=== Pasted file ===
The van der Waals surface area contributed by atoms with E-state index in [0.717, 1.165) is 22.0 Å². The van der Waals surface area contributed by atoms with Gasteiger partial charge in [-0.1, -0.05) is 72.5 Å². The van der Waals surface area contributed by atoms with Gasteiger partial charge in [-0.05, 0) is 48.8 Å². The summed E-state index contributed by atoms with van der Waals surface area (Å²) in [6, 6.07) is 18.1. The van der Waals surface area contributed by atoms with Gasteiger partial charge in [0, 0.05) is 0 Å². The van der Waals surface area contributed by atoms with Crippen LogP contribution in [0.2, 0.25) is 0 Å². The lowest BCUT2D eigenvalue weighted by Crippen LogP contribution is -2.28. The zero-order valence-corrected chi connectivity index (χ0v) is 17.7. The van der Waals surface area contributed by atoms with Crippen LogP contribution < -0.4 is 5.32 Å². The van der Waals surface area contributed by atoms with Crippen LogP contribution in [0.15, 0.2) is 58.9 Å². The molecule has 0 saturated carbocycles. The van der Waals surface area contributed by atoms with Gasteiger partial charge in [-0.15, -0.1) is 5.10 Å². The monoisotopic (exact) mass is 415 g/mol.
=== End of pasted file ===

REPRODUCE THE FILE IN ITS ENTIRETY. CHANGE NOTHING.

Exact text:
The van der Waals surface area contributed by atoms with E-state index in [0.717, 1.165) is 22.0 Å². The van der Waals surface area contributed by atoms with Gasteiger partial charge in [-0.1, -0.05) is 72.5 Å². The van der Waals surface area contributed by atoms with Gasteiger partial charge in [-0.05, 0) is 48.8 Å². The summed E-state index contributed by atoms with van der Waals surface area (Å²) in [6, 6.07) is 18.1. The van der Waals surface area contributed by atoms with Gasteiger partial charge in [0, 0.05) is 0 Å². The van der Waals surface area contributed by atoms with Crippen LogP contribution in [0.2, 0.25) is 0 Å². The lowest BCUT2D eigenvalue weighted by Crippen LogP contribution is -2.28. The zero-order valence-corrected chi connectivity index (χ0v) is 17.7. The van der Waals surface area contributed by atoms with Crippen LogP contribution < -0.4 is 5.32 Å². The van der Waals surface area contributed by atoms with Crippen LogP contribution in [0.15, 0.2) is 58.9 Å². The molecule has 0 saturated carbocycles. The van der Waals surface area contributed by atoms with Gasteiger partial charge in [-0.15, -0.1) is 5.10 Å². The monoisotopic (exact) mass is 415 g/mol.